The kinematic and aerodynamic behaviors of sinusoidally plunging, flexible airfoils were investigated over a parameter space broadly representative of biological or biomimetic flapping flight. PIV was used to characterize the velocity and vorticity fields, and the evolution of the flow structure is described. Comparisons with a rigid airfoil were performed in order to identify the effects of airfoil deformation on the evolution of the vorticity field. A modification in trailing-edge vortex evolution was observed at a reduced frequency of approximately 1.57, reflecting a change in its interaction with the leading-edge vortex. The transition to the higher-reduced-frequency flow structure correlates well with the propulsive efficiency leveling off to a broad peak. A scaling parameter was developed that provided good collapse of circulation values for the leading edge vortex within the parameter range investigated for each individual airfoil. Force and power measurements revealed that, while aerodynamic loads were strongly correlated with Strouhal number, the propulsive efficiency of the flexible airfoils was primarily dependent on reduced frequency k.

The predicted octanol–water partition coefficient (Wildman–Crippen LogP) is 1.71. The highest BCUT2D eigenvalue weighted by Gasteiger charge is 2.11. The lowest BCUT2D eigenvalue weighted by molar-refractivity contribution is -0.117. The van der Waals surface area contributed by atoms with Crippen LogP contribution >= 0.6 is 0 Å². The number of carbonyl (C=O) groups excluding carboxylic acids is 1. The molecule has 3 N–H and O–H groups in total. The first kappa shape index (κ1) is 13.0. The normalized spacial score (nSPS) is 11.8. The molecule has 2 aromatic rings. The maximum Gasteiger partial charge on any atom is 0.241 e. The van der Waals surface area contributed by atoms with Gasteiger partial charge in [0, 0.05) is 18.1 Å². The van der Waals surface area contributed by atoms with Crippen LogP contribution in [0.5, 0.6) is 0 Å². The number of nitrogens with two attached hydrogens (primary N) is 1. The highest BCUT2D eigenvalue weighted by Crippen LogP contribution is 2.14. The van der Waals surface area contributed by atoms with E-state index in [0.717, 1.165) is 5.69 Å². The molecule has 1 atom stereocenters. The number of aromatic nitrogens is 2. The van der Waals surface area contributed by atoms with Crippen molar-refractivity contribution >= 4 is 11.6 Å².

|Original language||English (US)|
|Number of pages||19|
|Journal||Journal of Fluids and Structures|
|State||Published - Apr 1 2015|
All Science Journal Classification (ASJC) codes
- Mechanical Engineering